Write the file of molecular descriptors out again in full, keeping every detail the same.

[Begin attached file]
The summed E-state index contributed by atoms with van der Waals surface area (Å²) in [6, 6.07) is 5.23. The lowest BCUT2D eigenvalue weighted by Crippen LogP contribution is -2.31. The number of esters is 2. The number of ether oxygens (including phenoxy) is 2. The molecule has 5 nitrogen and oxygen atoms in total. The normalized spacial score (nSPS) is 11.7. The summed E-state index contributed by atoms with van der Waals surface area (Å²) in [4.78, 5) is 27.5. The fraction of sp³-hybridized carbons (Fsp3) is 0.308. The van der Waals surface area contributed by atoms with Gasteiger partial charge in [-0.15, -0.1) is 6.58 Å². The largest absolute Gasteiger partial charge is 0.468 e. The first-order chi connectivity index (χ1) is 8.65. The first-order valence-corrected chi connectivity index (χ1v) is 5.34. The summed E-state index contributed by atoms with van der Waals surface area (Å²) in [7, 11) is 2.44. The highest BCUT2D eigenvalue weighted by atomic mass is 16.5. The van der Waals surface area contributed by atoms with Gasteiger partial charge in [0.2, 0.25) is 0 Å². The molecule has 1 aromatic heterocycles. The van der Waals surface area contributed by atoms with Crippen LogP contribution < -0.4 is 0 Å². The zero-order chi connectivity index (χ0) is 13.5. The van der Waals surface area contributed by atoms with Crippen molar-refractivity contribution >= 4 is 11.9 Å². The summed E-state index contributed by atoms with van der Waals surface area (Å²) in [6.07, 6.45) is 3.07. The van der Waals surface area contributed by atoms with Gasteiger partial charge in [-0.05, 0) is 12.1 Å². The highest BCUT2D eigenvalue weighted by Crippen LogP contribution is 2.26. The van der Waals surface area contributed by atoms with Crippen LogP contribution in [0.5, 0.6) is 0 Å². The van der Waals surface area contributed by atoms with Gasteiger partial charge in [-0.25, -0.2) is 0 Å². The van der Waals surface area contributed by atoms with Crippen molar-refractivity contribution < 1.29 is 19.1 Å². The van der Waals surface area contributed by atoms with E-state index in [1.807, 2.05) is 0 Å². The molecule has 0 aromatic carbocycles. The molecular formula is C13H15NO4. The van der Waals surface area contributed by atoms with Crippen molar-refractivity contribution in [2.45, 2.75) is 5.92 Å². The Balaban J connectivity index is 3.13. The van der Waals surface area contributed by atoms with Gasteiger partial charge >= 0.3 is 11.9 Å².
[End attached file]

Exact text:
The summed E-state index contributed by atoms with van der Waals surface area (Å²) in [6, 6.07) is 5.23. The lowest BCUT2D eigenvalue weighted by Crippen LogP contribution is -2.31. The number of esters is 2. The number of ether oxygens (including phenoxy) is 2. The molecule has 5 nitrogen and oxygen atoms in total. The normalized spacial score (nSPS) is 11.7. The summed E-state index contributed by atoms with van der Waals surface area (Å²) in [4.78, 5) is 27.5. The fraction of sp³-hybridized carbons (Fsp3) is 0.308. The van der Waals surface area contributed by atoms with Gasteiger partial charge in [-0.15, -0.1) is 6.58 Å². The largest absolute Gasteiger partial charge is 0.468 e. The first-order chi connectivity index (χ1) is 8.65. The first-order valence-corrected chi connectivity index (χ1v) is 5.34. The summed E-state index contributed by atoms with van der Waals surface area (Å²) in [7, 11) is 2.44. The highest BCUT2D eigenvalue weighted by atomic mass is 16.5. The van der Waals surface area contributed by atoms with Gasteiger partial charge in [0.2, 0.25) is 0 Å². The molecule has 1 aromatic heterocycles. The van der Waals surface area contributed by atoms with Crippen LogP contribution < -0.4 is 0 Å². The zero-order chi connectivity index (χ0) is 13.5. The van der Waals surface area contributed by atoms with Crippen molar-refractivity contribution >= 4 is 11.9 Å². The summed E-state index contributed by atoms with van der Waals surface area (Å²) in [6.07, 6.45) is 3.07. The van der Waals surface area contributed by atoms with Gasteiger partial charge in [-0.05, 0) is 12.1 Å². The highest BCUT2D eigenvalue weighted by Crippen LogP contribution is 2.26. The van der Waals surface area contributed by atoms with Crippen LogP contribution in [0.5, 0.6) is 0 Å². The van der Waals surface area contributed by atoms with Gasteiger partial charge in [-0.25, -0.2) is 0 Å². The van der Waals surface area contributed by atoms with Crippen molar-refractivity contribution < 1.29 is 19.1 Å². The van der Waals surface area contributed by atoms with E-state index in [1.807, 2.05) is 0 Å². The molecule has 0 aromatic carbocycles. The molecular formula is C13H15NO4. The van der Waals surface area contributed by atoms with Crippen molar-refractivity contribution in [2.45, 2.75) is 5.92 Å². The Balaban J connectivity index is 3.13. The van der Waals surface area contributed by atoms with Gasteiger partial charge >= 0.3 is 11.9 Å².